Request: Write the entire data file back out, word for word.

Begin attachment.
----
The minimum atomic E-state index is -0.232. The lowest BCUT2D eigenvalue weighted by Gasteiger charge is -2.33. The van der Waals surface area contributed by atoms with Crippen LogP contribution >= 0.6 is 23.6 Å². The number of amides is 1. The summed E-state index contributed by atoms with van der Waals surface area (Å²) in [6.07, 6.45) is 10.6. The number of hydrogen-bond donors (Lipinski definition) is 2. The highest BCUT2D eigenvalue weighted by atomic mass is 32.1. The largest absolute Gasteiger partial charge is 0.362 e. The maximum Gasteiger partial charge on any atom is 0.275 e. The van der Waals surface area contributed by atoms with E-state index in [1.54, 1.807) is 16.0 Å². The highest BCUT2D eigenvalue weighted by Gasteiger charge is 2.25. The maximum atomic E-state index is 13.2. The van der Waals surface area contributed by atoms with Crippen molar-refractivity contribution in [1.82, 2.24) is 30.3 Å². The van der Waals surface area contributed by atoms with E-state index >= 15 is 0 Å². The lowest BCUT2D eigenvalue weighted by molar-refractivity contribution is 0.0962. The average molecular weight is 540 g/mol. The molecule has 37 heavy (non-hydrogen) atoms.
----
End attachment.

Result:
The minimum atomic E-state index is -0.232. The lowest BCUT2D eigenvalue weighted by Gasteiger charge is -2.33. The van der Waals surface area contributed by atoms with Crippen LogP contribution >= 0.6 is 23.6 Å². The number of amides is 1. The summed E-state index contributed by atoms with van der Waals surface area (Å²) in [6.07, 6.45) is 10.6. The number of hydrogen-bond donors (Lipinski definition) is 2. The highest BCUT2D eigenvalue weighted by atomic mass is 32.1. The largest absolute Gasteiger partial charge is 0.362 e. The maximum Gasteiger partial charge on any atom is 0.275 e. The van der Waals surface area contributed by atoms with E-state index in [1.54, 1.807) is 16.0 Å². The highest BCUT2D eigenvalue weighted by Gasteiger charge is 2.25. The maximum atomic E-state index is 13.2. The van der Waals surface area contributed by atoms with Crippen molar-refractivity contribution in [1.82, 2.24) is 30.3 Å². The van der Waals surface area contributed by atoms with E-state index >= 15 is 0 Å². The lowest BCUT2D eigenvalue weighted by molar-refractivity contribution is 0.0962. The average molecular weight is 540 g/mol. The molecule has 37 heavy (non-hydrogen) atoms.